The New Statesman is a British political and cultural magazine published in London. Founded as a weekly review of politics and literature on 12 April 1913, it is celebrated for its progressive politics, scepticism, free thinking and the intelligence, range and quality of its writing.
The magazine has notably recognized and published new writers and critics, as well as encouraged major careers. Its contributors have included J M Keynes, Bertrand Russell, Virginia Woolf, Christopher Hitchens, Paul Johnson, Martin Amis, Suzanne Moore, Clive James and Will Self.
From the publisher
A long-standing and highly intelligent weekly affairs magazine from the UK, The New Statesman is essential for anyone who wishes to keep up to date with the goings-on in Britain and around the world.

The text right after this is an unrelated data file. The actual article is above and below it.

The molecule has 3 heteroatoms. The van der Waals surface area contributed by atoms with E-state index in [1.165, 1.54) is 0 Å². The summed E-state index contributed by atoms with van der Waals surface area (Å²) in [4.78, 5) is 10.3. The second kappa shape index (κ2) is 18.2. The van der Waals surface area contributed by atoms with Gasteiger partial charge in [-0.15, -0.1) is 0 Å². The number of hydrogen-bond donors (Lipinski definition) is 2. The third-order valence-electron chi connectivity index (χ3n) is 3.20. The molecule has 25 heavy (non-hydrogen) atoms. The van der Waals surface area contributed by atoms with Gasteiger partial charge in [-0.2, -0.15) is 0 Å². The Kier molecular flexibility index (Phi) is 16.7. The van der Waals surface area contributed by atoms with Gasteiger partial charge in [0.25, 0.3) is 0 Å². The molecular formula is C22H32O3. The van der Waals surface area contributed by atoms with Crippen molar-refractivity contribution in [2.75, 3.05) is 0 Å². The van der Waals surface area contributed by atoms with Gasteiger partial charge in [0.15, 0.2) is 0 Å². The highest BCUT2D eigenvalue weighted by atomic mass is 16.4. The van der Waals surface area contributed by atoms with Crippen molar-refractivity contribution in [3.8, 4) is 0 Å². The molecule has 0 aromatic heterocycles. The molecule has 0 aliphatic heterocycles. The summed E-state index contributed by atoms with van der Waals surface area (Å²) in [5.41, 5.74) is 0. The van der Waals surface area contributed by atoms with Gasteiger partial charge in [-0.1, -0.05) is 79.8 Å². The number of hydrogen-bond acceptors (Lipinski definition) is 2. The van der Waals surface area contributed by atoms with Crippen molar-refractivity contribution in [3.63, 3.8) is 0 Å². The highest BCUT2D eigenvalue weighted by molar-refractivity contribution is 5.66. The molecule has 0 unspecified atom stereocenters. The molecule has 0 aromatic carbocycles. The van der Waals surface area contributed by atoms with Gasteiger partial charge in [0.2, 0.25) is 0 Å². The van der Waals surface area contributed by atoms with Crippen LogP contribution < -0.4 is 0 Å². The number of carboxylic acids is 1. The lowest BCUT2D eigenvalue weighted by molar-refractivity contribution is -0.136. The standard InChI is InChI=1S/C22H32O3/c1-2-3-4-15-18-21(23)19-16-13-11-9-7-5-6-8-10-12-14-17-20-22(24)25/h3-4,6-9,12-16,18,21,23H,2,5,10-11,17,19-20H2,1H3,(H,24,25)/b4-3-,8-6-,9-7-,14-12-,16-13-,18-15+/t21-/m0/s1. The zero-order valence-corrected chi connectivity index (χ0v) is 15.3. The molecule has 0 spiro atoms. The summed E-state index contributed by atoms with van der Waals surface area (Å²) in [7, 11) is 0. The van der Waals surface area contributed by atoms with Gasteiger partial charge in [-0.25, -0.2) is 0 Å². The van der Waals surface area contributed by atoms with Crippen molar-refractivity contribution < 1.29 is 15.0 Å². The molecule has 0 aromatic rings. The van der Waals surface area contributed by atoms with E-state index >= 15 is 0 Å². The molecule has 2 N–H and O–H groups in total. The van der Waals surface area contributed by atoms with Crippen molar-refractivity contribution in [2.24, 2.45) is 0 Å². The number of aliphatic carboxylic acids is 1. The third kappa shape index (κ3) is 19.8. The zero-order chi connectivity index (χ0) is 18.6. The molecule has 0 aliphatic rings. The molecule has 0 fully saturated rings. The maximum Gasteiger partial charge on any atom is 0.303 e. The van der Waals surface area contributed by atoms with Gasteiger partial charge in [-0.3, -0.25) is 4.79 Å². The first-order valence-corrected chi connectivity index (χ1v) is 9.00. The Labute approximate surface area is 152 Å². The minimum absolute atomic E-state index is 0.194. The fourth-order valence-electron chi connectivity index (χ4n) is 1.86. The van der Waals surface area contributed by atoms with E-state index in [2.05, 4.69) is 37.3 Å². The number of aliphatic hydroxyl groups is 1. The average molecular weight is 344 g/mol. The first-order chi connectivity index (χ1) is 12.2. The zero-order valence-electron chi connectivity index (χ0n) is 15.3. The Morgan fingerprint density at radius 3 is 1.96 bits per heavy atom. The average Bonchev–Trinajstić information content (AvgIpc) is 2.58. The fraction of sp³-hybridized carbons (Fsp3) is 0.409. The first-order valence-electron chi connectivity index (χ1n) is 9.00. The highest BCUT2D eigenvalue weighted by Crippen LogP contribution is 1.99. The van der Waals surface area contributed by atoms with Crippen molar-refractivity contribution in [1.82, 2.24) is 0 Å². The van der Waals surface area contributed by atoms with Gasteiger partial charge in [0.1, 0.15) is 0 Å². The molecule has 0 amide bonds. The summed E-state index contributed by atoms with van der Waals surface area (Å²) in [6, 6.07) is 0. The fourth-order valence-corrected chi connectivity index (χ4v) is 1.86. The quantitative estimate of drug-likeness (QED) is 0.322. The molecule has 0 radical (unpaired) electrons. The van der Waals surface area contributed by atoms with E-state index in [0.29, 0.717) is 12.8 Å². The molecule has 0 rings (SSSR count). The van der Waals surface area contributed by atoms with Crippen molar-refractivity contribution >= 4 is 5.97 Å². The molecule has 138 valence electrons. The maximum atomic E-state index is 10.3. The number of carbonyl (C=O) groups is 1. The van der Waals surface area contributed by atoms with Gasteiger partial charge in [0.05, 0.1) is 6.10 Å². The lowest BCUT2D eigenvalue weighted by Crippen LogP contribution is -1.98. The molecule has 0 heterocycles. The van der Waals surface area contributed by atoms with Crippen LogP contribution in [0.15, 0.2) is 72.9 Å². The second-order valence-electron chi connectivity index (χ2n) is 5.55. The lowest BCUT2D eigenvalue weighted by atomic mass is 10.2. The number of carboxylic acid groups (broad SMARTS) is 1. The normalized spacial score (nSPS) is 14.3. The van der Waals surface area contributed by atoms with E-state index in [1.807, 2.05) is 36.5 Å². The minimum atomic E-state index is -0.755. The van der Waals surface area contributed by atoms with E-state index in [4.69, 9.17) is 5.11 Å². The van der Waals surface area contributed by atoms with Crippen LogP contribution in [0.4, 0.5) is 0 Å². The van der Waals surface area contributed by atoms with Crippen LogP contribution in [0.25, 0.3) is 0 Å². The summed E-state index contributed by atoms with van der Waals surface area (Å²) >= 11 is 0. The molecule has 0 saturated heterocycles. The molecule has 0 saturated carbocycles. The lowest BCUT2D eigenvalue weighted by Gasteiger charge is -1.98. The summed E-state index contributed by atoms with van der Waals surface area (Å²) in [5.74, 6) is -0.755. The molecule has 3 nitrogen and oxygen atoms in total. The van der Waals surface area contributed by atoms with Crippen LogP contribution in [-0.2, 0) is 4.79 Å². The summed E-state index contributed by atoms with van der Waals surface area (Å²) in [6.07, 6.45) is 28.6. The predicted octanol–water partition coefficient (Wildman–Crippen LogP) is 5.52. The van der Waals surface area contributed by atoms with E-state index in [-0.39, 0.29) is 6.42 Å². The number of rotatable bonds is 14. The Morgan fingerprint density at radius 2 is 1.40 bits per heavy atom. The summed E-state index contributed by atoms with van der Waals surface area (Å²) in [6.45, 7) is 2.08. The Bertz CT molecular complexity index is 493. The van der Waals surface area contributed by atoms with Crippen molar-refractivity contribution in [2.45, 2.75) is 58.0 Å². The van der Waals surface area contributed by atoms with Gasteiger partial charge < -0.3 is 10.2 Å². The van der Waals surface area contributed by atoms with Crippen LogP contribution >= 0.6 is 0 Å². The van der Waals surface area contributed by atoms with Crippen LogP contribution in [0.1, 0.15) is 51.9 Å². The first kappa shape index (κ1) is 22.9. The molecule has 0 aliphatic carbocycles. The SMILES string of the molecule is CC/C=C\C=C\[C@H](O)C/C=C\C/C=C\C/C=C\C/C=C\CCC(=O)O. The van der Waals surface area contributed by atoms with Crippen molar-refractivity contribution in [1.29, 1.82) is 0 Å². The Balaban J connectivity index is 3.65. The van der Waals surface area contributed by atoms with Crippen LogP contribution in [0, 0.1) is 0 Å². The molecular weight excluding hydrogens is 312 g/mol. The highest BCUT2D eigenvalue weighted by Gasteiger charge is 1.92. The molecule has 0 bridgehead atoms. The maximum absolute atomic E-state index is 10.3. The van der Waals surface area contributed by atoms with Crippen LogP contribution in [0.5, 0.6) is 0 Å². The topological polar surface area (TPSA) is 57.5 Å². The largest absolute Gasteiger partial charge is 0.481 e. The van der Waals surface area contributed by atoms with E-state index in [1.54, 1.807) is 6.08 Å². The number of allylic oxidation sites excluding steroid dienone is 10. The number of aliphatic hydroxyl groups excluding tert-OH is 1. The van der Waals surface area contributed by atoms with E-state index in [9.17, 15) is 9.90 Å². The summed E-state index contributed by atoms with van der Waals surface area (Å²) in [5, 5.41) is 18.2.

The New Statesman covers politics, economics, culture, global current affairs and culture. Each issue features thought-provoking opinion pieces from a whole host of notable writers such as the inestimable Will Self, offering their views on an array of different topics.
The ‘Critics’ section offers reviews of books, television and culture, with each review bringing informed insight and evaluation of the culture concerned.
"We’re all a bit bored of politics at the moment but it doesn’t make it any less interesting to see others’ opinion of what’s going on over here and in the US. For an industry that takes itself so seriously it’s refreshing that there is so much irreverence in the magazines that report it. New Statesman is about opinion without forcing views or values on the reader, and has always led in the line in having some terrific, thoughtful and prolific writers on board."
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